You're ready to meet someone new. But heading to the local bar doesn't appeal, and friends have no one to suggest. So what do you do? For many who are dissatisfied with the old-fashioned way of meeting new people, online dating has become an acceptable and popular alternative.
Relationship therapist Terri Orbuch says one of the advantages of online dating is it offers access to a large pool of people you can meet while staying comfortable in your own home. "It's really convenient," she says. "And it opens you up to a wide-open world of potential matches."
According to Online Dating Magazine, 20% of Americans have gone out on a date with someone they met on line. And every year, more than 280,000 marry someone they met that way.
Online dating has also become big business. One survey found that Americans are spending nearly a billion dollars for online dating services.
Finally, it's not just for the young and tech savvy. Research shows it may be just as popular with older adults.
What to Know First
Online dating requires some courage and thoughtful planning. Use these tips to help navigate the realm of online dating. The reward at the end could very well be meeting that someone special you've been looking for.
Decide how much control you want. Some sites, such as eHarmony, will suggest potential partners for you. Others, such as Match, let you decide. "It's more a personal preference," Orbuch says. "A site that gives you matches might be good for someone consistently attracted to the wrong person." If you prefer having control over your choices or know which qualities will or won't suit you, you might prefer sites that let you choose whom to contact.
Check the costs. Some sites, like OKCupid and PlentyofFish, are free. But others might cost as much as $60 a month.
Don't ignore the smaller sites. "Smaller niches with your interests are usually better because they don't have quite as much of the 'meat market' feel," says psychotherapist and author of The Unofficial Guide to Dating Again Tina B. Tessina. "If you're in a niche that focuses on common interests, you're more likely to get people you can actually relate to."
Create a compelling but honest profile. As tempting as it may be, don't lie about your background or personality when you write your profile. "Honesty shows confidence and integrity," Orbuch says. "Those are qualities all people are looking for. Somewhere down the line, the lie will come back to hurt you."
Avoid disclosing too much at once. Gradually reveal details as you get to know someone. And don't post photos that are overly sexy.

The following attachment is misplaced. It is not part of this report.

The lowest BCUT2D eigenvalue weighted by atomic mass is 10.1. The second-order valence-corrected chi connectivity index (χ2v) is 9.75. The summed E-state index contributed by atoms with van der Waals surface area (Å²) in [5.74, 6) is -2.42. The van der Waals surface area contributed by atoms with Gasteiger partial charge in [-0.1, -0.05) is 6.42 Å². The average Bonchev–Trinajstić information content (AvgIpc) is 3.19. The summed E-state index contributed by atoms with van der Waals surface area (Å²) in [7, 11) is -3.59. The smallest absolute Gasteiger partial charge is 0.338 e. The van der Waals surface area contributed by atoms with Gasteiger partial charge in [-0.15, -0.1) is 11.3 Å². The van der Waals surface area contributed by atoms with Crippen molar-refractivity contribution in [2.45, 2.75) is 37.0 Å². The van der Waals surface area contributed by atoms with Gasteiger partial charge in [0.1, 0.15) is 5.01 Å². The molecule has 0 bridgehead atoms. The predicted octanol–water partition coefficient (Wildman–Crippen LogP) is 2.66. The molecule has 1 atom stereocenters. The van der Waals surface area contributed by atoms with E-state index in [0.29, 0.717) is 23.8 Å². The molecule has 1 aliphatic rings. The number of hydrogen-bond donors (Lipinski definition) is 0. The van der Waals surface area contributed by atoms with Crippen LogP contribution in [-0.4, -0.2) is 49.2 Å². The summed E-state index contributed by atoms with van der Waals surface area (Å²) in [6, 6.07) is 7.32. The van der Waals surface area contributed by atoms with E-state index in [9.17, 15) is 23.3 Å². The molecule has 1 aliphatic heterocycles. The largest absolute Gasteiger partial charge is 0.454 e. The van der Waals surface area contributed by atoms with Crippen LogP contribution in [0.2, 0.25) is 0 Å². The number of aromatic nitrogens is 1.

Guard your privacy. Never give out personal information or send money to anyone, Orbuch says. Follow your instincts. If you get a bad vibe, steer clear.
Expect some dishonesty. "Online dating is advertising, rather than making a connection. And advertising is full of falsehood and exaggeration," Tessina says. "You can expect them to present the best picture they can and to shave years off their age and pounds off their weight."
Be prepared to reject and be rejected. "Don't take a 'No' response from others personally," Orbuch says. "It probably doesn't have anything to do with you. They could want someone who is a different age or lives in a different region. At the same time, feel free to say no to people you don't want to meet."
Narrow your focus. Online dating can be a real time-saver if you know exactly what you want, psychotherapist Fran Walfish says. For instance, if you don't want a ready-made family, then you can immediately remove someone with children from consideration. "It helps you sift through the overwhelming numbers and narrow it down to the few you'd like to meet," Walfish says.
Google your potential dates. Don't hesitate to search someone's name on Google or social media such as Facebook or Twitter. "You can learn a lot," Tessina says. "Often, people will put pictures on Facebook that look a lot different from the online dating photo. You'll also learn about what interests them and who their friends are."
Play it safe. Use your first name only and give personal details only after you've gotten to know each other well, Orbuch says. Always drive yourself, and meet in a public place like a coffee shop or bookstore. "If your date hasn't met any of your friends or family, you shouldn't meet him in a private location," Orbuch says. "Tell a friend where you are going, with whom, and when you expect to be back." And make sure to stay sober.